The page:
Signs of spring are upon us, at least in some parts of the country: the cacophony of squirrels and birds, fresh coats of pollen on cars, budding trees ... and great balls of fire in the sky?
Yes, according to NASA, spring also means an increased rate of bright meteors, also known as fireballs.
"Spring is fireball season," said Bill Cooke of NASA's Meteoroid Environment Center. "For reasons we don't fully understand, the rate of bright meteors climbs during the weeks around the vernal equinox."
A fireball is a meteor that's brighter than the planet Venus. Other times of the year, a person observing the skies from dusk until dawn might spot around 10 fireballs. This time of year, their nightly rate climbs to 30%.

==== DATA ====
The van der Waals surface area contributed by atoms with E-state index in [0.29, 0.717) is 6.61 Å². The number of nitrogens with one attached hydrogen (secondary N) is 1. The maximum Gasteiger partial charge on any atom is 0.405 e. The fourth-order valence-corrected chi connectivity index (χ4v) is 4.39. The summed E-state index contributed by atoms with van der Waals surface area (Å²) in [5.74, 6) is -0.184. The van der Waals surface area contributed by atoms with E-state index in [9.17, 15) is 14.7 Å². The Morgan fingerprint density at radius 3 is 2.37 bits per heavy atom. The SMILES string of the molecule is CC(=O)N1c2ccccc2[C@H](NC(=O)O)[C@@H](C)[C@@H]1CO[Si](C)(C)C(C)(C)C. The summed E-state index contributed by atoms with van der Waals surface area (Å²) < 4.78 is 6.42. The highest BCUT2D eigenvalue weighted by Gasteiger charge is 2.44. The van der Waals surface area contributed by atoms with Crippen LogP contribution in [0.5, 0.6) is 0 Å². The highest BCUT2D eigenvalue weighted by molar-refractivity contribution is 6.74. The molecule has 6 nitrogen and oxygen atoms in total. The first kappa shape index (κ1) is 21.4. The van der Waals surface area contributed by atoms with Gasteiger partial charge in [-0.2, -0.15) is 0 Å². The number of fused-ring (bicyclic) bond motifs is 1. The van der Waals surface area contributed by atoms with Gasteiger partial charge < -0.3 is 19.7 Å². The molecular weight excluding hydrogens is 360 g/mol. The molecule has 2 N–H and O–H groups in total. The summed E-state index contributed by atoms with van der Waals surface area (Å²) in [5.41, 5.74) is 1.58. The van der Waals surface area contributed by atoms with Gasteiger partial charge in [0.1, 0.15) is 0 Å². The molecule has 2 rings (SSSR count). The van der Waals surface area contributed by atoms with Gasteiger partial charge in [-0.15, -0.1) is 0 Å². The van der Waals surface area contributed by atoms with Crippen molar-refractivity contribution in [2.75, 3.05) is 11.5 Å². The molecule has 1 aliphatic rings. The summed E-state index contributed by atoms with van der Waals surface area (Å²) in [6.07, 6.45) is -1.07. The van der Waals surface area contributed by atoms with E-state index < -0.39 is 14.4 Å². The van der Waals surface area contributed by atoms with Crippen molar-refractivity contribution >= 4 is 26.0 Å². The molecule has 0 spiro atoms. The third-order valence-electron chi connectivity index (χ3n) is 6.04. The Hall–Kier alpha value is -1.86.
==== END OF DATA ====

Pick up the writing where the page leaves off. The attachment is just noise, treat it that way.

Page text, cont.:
"We've known about this phenomenon for more than 30 years," Cooke said. "It's not only fireballs that are affected. Meteorite falls - space rocks that actually hit the ground - are more common in spring as well."
Scientists don't have an explanation for the phenomenon, but they're working on it.
"Some researchers think there might be an intrinsic variation in the meteoroid population along Earth's orbit, with a peak in big fireball-producing debris around spring and early summer. We probably won't know the answer until we learn more about their orbits," said meteoroid expert Peter Brown of the University of Western Ontario.
Cooke is setting up a network of smart meteor cameras around the country to photograph fireballs and triangulate their orbits, and he's looking for places to put his cameras. Read more on NASA's "What's Hitting Earth" page.